By David Minsky
By Nicole Danna
By Sara Ventiera
By Candace West
By Emily Dabau
By Doug Fairall
By Candace West
By Laine Doss
John Isaksen doesn't use any machines in his kitchen (if you don't believe him, ask to see for yourself; he loves to give tours), so main courses may take a while to appear. He's also very particular about his preparations. For instance, if the rack of lamb (dubbed "The Shepherds and the Sheep") hasn't marinated for 72 hours, he'll refuse to serve it. We were fortunate enough to hit the eatery at the 72-hour mark and were treated to eight joined riblets that had been perfumed with a veritable flock of rosemary, garlic, and thyme. The lamb, roasted to a delicate medium-rare, was accompanied by a filling trio of side dish "shepherds": herbed roasted potatoes, sauteed shredded red cabbage, and a host of (somewhat soggy) garden vegetables that included cauliflower, broccoli, and squash, all dusted with fresh dill.
The vegetables and red cabbage also partnered the roasted half duck ("The Ugly Duckling," naturally), which boasted succulent meat under a crisp plum-color skin. A gravy boat of special "duck sauce" (stewed apples and prunes) contrasted splendidly with the game bird, and two starches, boiled potatoes and roasted candied potatoes, lent the dish an authentic Danish air; these garnishes often show up with goose in Denmark.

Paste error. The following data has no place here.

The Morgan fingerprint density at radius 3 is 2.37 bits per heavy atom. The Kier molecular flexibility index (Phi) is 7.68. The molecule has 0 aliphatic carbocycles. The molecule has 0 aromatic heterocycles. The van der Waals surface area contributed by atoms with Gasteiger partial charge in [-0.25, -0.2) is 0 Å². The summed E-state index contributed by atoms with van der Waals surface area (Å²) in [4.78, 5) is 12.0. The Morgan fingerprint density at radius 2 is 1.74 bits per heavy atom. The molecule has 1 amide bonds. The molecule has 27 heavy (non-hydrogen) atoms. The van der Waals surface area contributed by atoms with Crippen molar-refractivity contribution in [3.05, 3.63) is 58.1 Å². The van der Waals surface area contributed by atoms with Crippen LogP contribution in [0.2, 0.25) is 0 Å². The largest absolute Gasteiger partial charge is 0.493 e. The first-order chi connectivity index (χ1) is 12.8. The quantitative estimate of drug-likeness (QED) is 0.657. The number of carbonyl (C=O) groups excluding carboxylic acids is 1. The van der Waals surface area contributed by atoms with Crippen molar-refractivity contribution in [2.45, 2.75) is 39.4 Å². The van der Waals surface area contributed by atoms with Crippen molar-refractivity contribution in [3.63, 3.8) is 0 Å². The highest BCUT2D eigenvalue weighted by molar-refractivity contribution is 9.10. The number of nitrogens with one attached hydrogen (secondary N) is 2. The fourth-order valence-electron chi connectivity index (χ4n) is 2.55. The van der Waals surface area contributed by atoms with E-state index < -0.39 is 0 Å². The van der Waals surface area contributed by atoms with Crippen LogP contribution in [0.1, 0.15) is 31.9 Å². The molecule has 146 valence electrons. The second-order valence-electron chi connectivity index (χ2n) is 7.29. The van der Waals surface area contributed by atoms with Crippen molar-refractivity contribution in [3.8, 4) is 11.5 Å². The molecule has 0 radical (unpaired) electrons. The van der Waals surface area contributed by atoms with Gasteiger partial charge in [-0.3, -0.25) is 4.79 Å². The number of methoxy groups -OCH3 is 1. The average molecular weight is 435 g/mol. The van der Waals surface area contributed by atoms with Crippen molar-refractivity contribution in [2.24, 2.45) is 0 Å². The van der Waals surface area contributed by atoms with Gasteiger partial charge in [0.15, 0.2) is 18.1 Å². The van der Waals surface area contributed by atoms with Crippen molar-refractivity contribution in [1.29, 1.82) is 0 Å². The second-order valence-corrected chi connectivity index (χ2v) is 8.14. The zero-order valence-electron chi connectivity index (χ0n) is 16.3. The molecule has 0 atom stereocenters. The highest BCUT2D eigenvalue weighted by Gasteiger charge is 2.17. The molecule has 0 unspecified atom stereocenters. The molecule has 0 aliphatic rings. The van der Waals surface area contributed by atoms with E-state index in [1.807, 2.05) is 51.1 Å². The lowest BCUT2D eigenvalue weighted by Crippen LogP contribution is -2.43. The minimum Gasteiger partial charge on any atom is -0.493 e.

Six fish dishes are offered, including red snapper baked with shrimp and red snapper baked in a paper bag with butter and vermouth. I was more interested in the fish that swim in northern climes, including Norwegian salmon grilled with Bermuda onions, and English Channel Dover sole. I got lucky with the sole, which had just come in fresh; Isaksen can't always get it here in the States -- not even frozen -- because the competition for it in Belgium and Holland is so great. I paid market price ($25.95) for the pleasure of consumption, but it was worth it. First grilled, then baked, the whole fish was boned (and beheaded) after cooking. The sweet, boneless flesh was then layered with spinach rife with pearls of garlic and decorated with the paprika-coated backbone of the fish. (The server will remove the bone for you and will also slice up your rack of lamb if you wish.) Yellow rice and the medley of vegetables seemed negligible in comparison to the sole.
I'm sorry to report that the meal didn't end happily ever after; the night's only real disappointment was dessert. By the time we'd finished our main courses, they'd all but run out of everything. Gail Isaksen did unearth a cream puff and a dollop of chocolate mousse for us, but I found the custard lumpy, the pastry stale, and the mousse heavy. She assured us that the selection of homemade Danish sweets will increase with the customer count. I can understand her reasoning, but I can't help but think it's a shame to skimp even when clients aren't a certainty. After all, it can't be right to leave a story unfinished just because you don't know how many people might read it.
If the rack of lamb hasn't marinated for 72 hours, John Isaksen will refuse to serve it.
The Little Mermaid.
505 NE 5th Ave., Delray Beach, 561-276-6900. Dinner Tuesday-Sunday 4:45 to 9:30 p.m.
Roast half duck
Rack of lamb